Aspinwall Raises Business Privilege Tax
Aspinwall business owners are facing an increase in the business privilege tax they must pay to operate in the borough. The increase was approved by council in a unanimous 8-0 vote. Starting this year, the tax will rise from $100 to $500.
This change follows the advertisement of the ordinance last month and extensive discussions at multiple meetings. Heth Turnquist, the councilman and finance chair, explained that the tax hike is necessary to cover rising costs, including infrastructure upgrades, employee salaries and benefits, and other general expenses. He emphasized that the goal is not to put anyone out of business but rather to ensure that the borough can pay its bills.
However, some business owners have expressed concerns about the sudden and significant increase in the tax. Adriene Rister, owner of Spark Books, questioned how the borough determined the $500 amount and raised concerns about it setting a precedent for future tax hikes. She also criticized borough officials for failing to inform businesses of the increase prior to the meeting. Rister suggested that a gradual increase, such as starting at $250, would have been more manageable for businesses.
To address these concerns, Turnquist highlighted that property owners have already paid around $400 more in real estate taxes due to increases over the past two decades. Inflationary factors were also taken into account in determining the $500 tax. He assured businesses that the borough would work with those who find the tax hike to be a hardship, although specific remedies were not outlined in the ordinance.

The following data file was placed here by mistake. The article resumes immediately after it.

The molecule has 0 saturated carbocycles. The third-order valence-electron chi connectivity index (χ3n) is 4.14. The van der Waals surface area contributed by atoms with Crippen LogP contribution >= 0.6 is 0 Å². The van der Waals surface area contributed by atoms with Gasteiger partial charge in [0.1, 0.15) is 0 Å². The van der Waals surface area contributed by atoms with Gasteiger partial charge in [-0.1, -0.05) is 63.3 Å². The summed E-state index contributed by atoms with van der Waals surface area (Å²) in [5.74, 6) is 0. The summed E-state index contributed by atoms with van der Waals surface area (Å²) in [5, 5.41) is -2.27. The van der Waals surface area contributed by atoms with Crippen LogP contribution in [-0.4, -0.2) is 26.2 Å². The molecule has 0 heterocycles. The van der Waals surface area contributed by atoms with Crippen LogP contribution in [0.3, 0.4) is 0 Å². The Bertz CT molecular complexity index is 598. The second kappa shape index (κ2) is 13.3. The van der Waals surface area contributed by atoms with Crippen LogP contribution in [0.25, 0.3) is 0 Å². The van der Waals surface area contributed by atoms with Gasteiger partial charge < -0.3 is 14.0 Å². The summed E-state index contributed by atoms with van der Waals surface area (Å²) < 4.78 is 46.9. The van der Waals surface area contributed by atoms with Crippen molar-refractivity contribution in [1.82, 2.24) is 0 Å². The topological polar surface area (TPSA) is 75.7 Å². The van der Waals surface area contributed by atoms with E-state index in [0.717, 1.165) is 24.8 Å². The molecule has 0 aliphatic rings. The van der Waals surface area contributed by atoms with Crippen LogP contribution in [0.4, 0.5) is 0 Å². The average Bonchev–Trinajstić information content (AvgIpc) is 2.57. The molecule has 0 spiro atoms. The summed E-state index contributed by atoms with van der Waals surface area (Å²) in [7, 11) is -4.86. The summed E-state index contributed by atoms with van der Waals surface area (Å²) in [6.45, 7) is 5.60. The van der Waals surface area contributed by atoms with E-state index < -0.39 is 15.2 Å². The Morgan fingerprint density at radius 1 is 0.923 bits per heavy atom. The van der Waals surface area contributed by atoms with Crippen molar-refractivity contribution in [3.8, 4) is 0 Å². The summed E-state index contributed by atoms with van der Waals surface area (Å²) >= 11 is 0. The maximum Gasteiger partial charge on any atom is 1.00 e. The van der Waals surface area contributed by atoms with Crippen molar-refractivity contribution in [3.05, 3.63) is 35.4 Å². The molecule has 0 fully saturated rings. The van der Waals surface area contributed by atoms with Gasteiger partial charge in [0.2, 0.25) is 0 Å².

Expected Revenue and Future Plans
It is projected that the tax hike will generate at least $48,000 in additional revenue for the borough’s general fund. Last year, only 120 businesses paid the business privilege tax, amounting to $12,000 in total. However, the borough received a list of 300 businesses from Keystone Collections, which includes at-home businesses. The borough is currently collaborating with the collectors to identify tax delinquencies.
In the future, Aspinwall plans to solicit requests for proposals for both delinquent tax collection and business privilege taxes, exploring better options. The borough’s current delinquent tax collector is Pennsylvania Municipal Service.
The decision to raise the business privilege tax in Aspinwall has caused concerns among business owners. While councilmembers acknowledge the hardships this may create, they stress the necessity for increased revenue to cover costs. Business owners and the borough will work together to address any challenges that arise from the tax hike.